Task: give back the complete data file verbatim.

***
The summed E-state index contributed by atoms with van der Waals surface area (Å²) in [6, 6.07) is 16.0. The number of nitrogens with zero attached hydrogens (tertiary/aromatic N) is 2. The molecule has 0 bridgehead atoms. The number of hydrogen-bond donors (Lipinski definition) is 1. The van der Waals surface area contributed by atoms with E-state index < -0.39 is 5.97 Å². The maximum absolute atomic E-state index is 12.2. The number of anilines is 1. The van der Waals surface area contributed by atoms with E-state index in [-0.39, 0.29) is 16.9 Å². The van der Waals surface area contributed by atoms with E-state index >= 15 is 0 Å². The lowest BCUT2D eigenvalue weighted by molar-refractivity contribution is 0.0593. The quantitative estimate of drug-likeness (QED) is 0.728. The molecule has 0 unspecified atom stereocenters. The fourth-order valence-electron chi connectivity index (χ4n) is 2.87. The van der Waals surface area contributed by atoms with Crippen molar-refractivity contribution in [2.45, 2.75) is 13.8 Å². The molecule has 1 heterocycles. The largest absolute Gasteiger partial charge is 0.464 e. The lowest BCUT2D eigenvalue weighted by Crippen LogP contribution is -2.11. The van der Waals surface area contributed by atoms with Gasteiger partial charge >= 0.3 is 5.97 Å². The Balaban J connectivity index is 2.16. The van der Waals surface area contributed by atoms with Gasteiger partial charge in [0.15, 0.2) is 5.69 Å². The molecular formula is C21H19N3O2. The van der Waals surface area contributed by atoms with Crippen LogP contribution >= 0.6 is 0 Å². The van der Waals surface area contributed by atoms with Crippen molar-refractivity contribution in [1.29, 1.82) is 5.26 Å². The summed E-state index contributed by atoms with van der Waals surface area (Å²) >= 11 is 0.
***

The summed E-state index contributed by atoms with van der Waals surface area (Å²) in [6, 6.07) is 16.0. The number of nitrogens with zero attached hydrogens (tertiary/aromatic N) is 2. The molecule has 0 bridgehead atoms. The number of hydrogen-bond donors (Lipinski definition) is 1. The van der Waals surface area contributed by atoms with E-state index < -0.39 is 5.97 Å². The maximum absolute atomic E-state index is 12.2. The number of anilines is 1. The van der Waals surface area contributed by atoms with E-state index in [-0.39, 0.29) is 16.9 Å². The van der Waals surface area contributed by atoms with E-state index >= 15 is 0 Å². The lowest BCUT2D eigenvalue weighted by molar-refractivity contribution is 0.0593. The quantitative estimate of drug-likeness (QED) is 0.728. The molecule has 0 unspecified atom stereocenters. The fourth-order valence-electron chi connectivity index (χ4n) is 2.87. The van der Waals surface area contributed by atoms with Crippen molar-refractivity contribution in [2.45, 2.75) is 13.8 Å². The molecule has 1 heterocycles. The largest absolute Gasteiger partial charge is 0.464 e. The lowest BCUT2D eigenvalue weighted by Crippen LogP contribution is -2.11. The van der Waals surface area contributed by atoms with Gasteiger partial charge >= 0.3 is 5.97 Å². The Balaban J connectivity index is 2.16. The van der Waals surface area contributed by atoms with Gasteiger partial charge in [0.15, 0.2) is 5.69 Å². The molecular formula is C21H19N3O2. The van der Waals surface area contributed by atoms with Crippen LogP contribution >= 0.6 is 0 Å². The van der Waals surface area contributed by atoms with Crippen molar-refractivity contribution in [1.29, 1.82) is 5.26 Å². The summed E-state index contributed by atoms with van der Waals surface area (Å²) >= 11 is 0.